Fifty years ago, when my children were eight and ten, they, my mom and I drove from Oxford, England to Rome. We had a week to cover a thousand miles via Europe’s then old, double-lane, tree-lined highways. The trip was a gift to my children, whose best New York friends lived for a year in Italy, and to my mom, who had never taken a European car trip. None of my companions, however, were appreciative of the voyage or shared my enthusiasm for the picturesque French villages, the grand chateaux of the Loire, the Romanesque architecture or even the delicious food we ate in the Michelin-starred inns at which we dined and slept.
We stopped in Arles to search for Vincent van Gogh, who lived there from 1888-89. In 1964, his stay in this small Provençal town seemed forgotten. A mid-afternoon stop at a patisserie, where we gorged on pastry, was part of our routine. In our Arles pastry shop we met up with a German tourist with whom my mother had an almost incomprehensible conversation in French. (The ladies could have fluently communicated in German!) From their conversation I gathered that I had overlooked Arles’ Cloître de le Saint Trophime—the best medieval cloister in Provence—but visiting hours were over and we departed.
Half a century later my husband and I took a Viking River Cruise up the Rhône River. The boat docked in Arles. For me the Saint Trophime was the primary goal, though by now Van Gogh was much in evidence. To my horror I discovered that the cloister was undergoing restoration, however, we managed to gain access.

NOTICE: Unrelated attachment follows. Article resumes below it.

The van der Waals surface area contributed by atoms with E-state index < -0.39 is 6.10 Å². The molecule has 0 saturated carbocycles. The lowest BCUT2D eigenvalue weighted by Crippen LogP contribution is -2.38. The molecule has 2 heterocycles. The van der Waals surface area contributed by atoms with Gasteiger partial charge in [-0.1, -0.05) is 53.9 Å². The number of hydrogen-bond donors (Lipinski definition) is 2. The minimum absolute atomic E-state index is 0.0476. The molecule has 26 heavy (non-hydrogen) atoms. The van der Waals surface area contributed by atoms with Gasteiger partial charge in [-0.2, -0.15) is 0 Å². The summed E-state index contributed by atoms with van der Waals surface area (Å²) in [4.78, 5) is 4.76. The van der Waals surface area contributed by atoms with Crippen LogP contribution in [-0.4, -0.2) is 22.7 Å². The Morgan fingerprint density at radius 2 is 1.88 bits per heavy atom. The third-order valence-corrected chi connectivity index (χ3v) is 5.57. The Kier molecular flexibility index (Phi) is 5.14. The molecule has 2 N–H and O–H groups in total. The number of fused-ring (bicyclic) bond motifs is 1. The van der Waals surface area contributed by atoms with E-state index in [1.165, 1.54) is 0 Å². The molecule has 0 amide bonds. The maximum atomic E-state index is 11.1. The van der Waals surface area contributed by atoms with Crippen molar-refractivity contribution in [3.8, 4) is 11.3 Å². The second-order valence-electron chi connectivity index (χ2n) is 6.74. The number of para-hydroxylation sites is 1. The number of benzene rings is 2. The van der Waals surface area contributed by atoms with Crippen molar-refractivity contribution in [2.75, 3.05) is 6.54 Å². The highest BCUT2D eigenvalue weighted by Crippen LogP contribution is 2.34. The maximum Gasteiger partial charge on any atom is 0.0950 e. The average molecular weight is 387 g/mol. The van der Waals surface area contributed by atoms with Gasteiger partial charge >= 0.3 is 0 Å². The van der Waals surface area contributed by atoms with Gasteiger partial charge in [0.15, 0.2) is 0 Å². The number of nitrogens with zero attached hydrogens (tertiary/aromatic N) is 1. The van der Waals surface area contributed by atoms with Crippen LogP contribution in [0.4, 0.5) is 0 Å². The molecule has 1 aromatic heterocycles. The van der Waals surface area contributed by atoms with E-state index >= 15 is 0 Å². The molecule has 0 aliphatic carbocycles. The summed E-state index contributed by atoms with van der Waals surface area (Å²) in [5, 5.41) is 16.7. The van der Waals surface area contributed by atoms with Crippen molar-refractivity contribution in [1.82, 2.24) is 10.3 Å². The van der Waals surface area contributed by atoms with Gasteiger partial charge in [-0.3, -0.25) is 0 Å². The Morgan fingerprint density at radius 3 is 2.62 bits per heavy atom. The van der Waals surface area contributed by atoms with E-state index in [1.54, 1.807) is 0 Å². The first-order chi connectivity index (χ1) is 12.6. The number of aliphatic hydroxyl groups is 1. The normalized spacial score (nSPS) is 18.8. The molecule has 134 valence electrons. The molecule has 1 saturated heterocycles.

Legend has it that Trophimus became the first bishop of the Roman city of Arles in 250 CE. To house his sanctified remains, the church built a spectacular Romanesque cathedral and the adjoining aforementioned cloisters during the twelfth century. The charming, naïve capitals of the twinned columns of the cloisters retell the life of Jesus. I spotted him riding into Jerusalem mounted on a donkey. One of the restoration workers let me peek at the column decorated with a full-length statue of Saint Trophime. I am sad that the scaffolding, plastic sheets, and dust marred my long delayed visit, but consoled myself that the Metropolitan Museum’s medieval branch in New York features the Saint Guilhem-le-Désert cloisters, whose delicate twin columns are much the same as the Saint Trophime.
However, the façade of the smallish Saint Trophime church is pristine and, as the guide book states, “is one of the treasures of Provence’s Romanesque arts.” Christ in Majesty surrounded by the signs of the evangelists occupies the tympanum, flanked by saints including Saint Trophime. Elsewhere the devout and damned are respectively on their way to heaven and hell .
Like our current Pope Francis, a past archbishop of Arles felt that the fathers of the church lived too luxurious a life. He ordered them to build and sleep in a dormitory attached to their cloisters. Eventually they again built themselves private residences, turning their common sleeping quarters into a hospital. As the French would say: Plus ça change, plus c’est la même chose. (The more it changes the more it remains the same.)
We too returned to earthly pleasures and went to the Café de La Nuit, where Van Gogh created the painting of the same name. That work, by way of a three-decade-long stay in Russia, now hangs in the Yale Art Gallery. With our aperitifs we toasted Van Gogh, Saint Trophime and our good fortune for being able to enjoy the past and present and to vicariously celebrate the characters that make our life so interesting.
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